Update: I'm adding this to the Beltway Traffic Jam.
Today in 1777 the Continental Congress approved the Stars and Stripes as the national flag. However, it's first use as an American battle flag was (probably) not until September 11th, 1777. Remember that Francis Scott Key didn't write his song about the flag, then called the “Star-Spangled Banner” until mid-way through the War of 1812, quite a bit later.
My favorite flag is the Gadsden Flag, with the snake and the legend “Don't Tread on Me.” A slightly different flag was used by the Culpepper Minutemen who added the slogan “Liberty or Death.” The version pictured above has been flying at our home (along with the modern US flag) since the 2003 Independence Day barbecue…
You can find more early American Flag clip art here.
I don't know if it's because I've been on a hiatus, but the Poker Spammers woke up last night and tried to attack this blog. I'm deleting unapproved moderated comments from these guys about once every ten minutes. I don't know why they use such obviously fake email addresses and try to only comment on old postings. That will never work with the moderation settings I've enabled here.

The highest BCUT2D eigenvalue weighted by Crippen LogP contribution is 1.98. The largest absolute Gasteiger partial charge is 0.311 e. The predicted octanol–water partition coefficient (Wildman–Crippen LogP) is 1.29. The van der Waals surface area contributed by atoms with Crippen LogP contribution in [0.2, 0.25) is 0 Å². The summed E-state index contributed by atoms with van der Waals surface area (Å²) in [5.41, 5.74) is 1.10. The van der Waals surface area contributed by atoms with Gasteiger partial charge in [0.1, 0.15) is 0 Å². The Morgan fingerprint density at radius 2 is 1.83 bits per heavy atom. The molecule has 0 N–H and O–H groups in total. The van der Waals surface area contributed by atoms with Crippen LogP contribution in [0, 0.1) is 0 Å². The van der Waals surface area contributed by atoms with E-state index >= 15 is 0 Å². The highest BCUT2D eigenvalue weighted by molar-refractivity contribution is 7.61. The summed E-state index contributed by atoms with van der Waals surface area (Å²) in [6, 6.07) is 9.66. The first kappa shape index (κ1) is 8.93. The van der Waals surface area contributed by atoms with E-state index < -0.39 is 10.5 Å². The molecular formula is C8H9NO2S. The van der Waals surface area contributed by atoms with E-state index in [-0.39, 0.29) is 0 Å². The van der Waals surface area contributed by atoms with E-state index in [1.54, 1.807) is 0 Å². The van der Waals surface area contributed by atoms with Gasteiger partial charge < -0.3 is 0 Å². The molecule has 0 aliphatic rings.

I just signed the Online Coalition's comments letter to the FEC. I encourage others to do the same.
The main part of the letter:
The electorate is best served when the Commission crafts rules that remove actual corruption while encouraging more participation, opinions and choices to permeate the democratic process.
It is in this spirit and for the reasons stated below that the Commission should move forward with its proposal to include the term “paid advertisements on the Internet” under the definition of “public communication,” to extend the protections afforded to volunteers to include individuals and groups of individuals, and to treat certain online publications as falling under the “media exemption” rule.
Keep the Internet free of government intervention.